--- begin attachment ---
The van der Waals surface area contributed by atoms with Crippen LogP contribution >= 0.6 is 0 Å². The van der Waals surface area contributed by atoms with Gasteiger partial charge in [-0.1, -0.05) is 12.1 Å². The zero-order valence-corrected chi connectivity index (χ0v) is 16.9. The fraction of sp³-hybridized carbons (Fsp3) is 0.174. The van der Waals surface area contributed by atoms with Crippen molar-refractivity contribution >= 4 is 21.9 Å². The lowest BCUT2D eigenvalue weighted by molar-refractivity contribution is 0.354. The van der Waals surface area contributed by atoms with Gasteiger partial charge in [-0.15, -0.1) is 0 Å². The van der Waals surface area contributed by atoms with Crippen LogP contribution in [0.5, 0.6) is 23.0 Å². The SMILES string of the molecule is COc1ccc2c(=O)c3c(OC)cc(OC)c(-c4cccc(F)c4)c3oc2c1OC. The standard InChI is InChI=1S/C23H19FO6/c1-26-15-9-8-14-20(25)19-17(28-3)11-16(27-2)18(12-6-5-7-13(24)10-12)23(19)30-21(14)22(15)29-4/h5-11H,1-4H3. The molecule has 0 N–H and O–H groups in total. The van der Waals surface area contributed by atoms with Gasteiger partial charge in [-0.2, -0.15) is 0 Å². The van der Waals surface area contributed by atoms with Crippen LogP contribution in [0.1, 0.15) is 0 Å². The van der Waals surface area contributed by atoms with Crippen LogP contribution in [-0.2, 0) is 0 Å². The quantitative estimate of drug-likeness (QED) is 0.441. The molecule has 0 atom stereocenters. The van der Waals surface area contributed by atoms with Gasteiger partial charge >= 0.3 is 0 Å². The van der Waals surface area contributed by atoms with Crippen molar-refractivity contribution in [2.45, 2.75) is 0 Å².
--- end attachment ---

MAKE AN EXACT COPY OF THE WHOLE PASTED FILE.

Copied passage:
The van der Waals surface area contributed by atoms with Crippen LogP contribution >= 0.6 is 0 Å². The van der Waals surface area contributed by atoms with Gasteiger partial charge in [-0.1, -0.05) is 12.1 Å². The zero-order valence-corrected chi connectivity index (χ0v) is 16.9. The fraction of sp³-hybridized carbons (Fsp3) is 0.174. The van der Waals surface area contributed by atoms with Crippen molar-refractivity contribution >= 4 is 21.9 Å². The lowest BCUT2D eigenvalue weighted by molar-refractivity contribution is 0.354. The van der Waals surface area contributed by atoms with Gasteiger partial charge in [-0.15, -0.1) is 0 Å². The van der Waals surface area contributed by atoms with Crippen LogP contribution in [0.5, 0.6) is 23.0 Å². The SMILES string of the molecule is COc1ccc2c(=O)c3c(OC)cc(OC)c(-c4cccc(F)c4)c3oc2c1OC. The standard InChI is InChI=1S/C23H19FO6/c1-26-15-9-8-14-20(25)19-17(28-3)11-16(27-2)18(12-6-5-7-13(24)10-12)23(19)30-21(14)22(15)29-4/h5-11H,1-4H3. The molecule has 0 N–H and O–H groups in total. The van der Waals surface area contributed by atoms with Gasteiger partial charge in [-0.2, -0.15) is 0 Å². The van der Waals surface area contributed by atoms with Crippen LogP contribution in [0.1, 0.15) is 0 Å². The van der Waals surface area contributed by atoms with Crippen LogP contribution in [-0.2, 0) is 0 Å². The quantitative estimate of drug-likeness (QED) is 0.441. The molecule has 0 atom stereocenters. The van der Waals surface area contributed by atoms with Gasteiger partial charge >= 0.3 is 0 Å². The van der Waals surface area contributed by atoms with Crippen molar-refractivity contribution in [2.45, 2.75) is 0 Å².